Many of our readers are familiar with the much loved author Roald Dahl and his characters; The brilliant Matilda, the ingenious inventor Willy Wonka, the terrifying Witches… But it may come as a surprise that outside of his writing his life was also very much like that of a novel. This year marks the centenary of Roald’s birth, and to celebrate OISE reveals 11 intriguing facts about this extraordinary storyteller.
1. Although he was born in Wales and wrote all his books in English, his mother tongue was actually Norwegian. His parents were both immigrants and the Dahl family spoke Norwegian at home. Roald was named after renowned Norwegian explorer Roald Amundsen, first man to reach the South Pole.
2. Roald Dahl was an imposing figure at 1.98 m tall (6ft 5) and very sporty; in his youth he was the captain of his school’s squash team and an avid footballer. He was passionate about literature from an early age, as well as being a great photographer.
3. Roald’s school received parcels every year from Cadbury’s, who loved testing the reaction of the students to their new chocolate creations. Dahl dreamed of creating a chocolate bar that would impress Mr. Cadbury himself; and it was this experience, of course, which sparked the initial ideas for Willy Wonka; most eccentric chocolatier ever invented.
4. Apart from chocolate, Roald had bad memories from his high school, where corporate punishment was prevalent. This trauma is particularly evident in his description of Miss Trunchbull, detestable dictator of Matilda’s school.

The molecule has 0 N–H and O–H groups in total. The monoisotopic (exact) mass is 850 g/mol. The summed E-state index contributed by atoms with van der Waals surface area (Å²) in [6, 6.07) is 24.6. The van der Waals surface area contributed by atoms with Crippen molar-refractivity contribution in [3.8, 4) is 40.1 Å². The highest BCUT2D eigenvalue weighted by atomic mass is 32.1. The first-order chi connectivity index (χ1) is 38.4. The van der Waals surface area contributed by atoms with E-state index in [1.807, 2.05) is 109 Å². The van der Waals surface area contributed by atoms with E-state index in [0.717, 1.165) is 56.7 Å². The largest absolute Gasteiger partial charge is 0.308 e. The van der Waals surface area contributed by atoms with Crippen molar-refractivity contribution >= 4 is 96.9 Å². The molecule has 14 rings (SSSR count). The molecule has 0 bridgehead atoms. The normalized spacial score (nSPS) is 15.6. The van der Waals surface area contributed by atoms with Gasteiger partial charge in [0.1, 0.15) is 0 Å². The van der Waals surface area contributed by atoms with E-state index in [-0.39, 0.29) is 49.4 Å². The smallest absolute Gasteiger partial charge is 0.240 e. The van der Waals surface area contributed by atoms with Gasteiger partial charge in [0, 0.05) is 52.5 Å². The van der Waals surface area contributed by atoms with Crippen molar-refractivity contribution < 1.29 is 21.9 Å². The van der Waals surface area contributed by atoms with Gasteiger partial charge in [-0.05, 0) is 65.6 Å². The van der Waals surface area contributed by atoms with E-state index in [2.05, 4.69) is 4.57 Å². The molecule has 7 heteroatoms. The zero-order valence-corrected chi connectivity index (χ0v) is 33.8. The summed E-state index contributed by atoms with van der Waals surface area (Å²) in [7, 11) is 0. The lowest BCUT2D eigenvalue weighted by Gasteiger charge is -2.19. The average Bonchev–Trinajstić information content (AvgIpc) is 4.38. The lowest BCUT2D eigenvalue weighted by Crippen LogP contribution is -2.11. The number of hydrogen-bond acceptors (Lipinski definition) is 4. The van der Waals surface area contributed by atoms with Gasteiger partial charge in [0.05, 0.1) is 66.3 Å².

5. At the age of 17, Roald boarded a ship to Canada to start work for Shell. The company also sent him to Kenya and Tanzania, and the people and animals he encountered there greatly inspired many of the imaginative creatures that were to populate his books.
6. Dahl was a fighter pilot during WWII. Flying mainly in Africa, he never had much of a chance to work on his writing until his plane crashed in Libya. He ended up as squadron leader and was decorated after the war.
7. Roald Dahl also worked for MI6 as an intelligence agent posted in the US. He described his mission there as “trying to help Winston support Roosevelt” He much later admitted that he was annoyed with Washington and would much rather have taken part in the fighting.
8. After one of his children got seriously injured in a traffic accident, Roald teamed up with a group of scientists to create the Wade-Dahl-Till valve, designed to relieve pressure on the brain after a head trauma.
9. His first novel was actually an account of his adventures in Africa and combat experience with the RAF (Royal Air Force), titled Going Solo, and definitely not a children’s book. His first of those was The Gremlins, which described a myth that circulated among the pilots of the RAF: That damage to their aircraft was caused by little creatures who got a kick out of dismantling their engines.
10. In addition to children’s stories, Roald also wrote short stories and novels for adults, often quite grim and with a very dark sense of humour.
11. Roald Dahl was an inventor of words as well as a writer, and among his many creations in Gobblefunk (Roald’s own language.) Some examples: An Oompa-Loompa is a small person working in Willy Wonka’s factory, Lixivate means being liquefied and squashed at the same time Snozzcumber, a gruesome vegetable the BFG (Big Friendly Giant) eats.
Roald Dahl was so much more than a writer of children’s stories, his life truly was a marvel. His autobiography Boy is a fascinating read about growing up in a boarding school in England. Happy Birthday Mr Dahl, from all of us at OISE.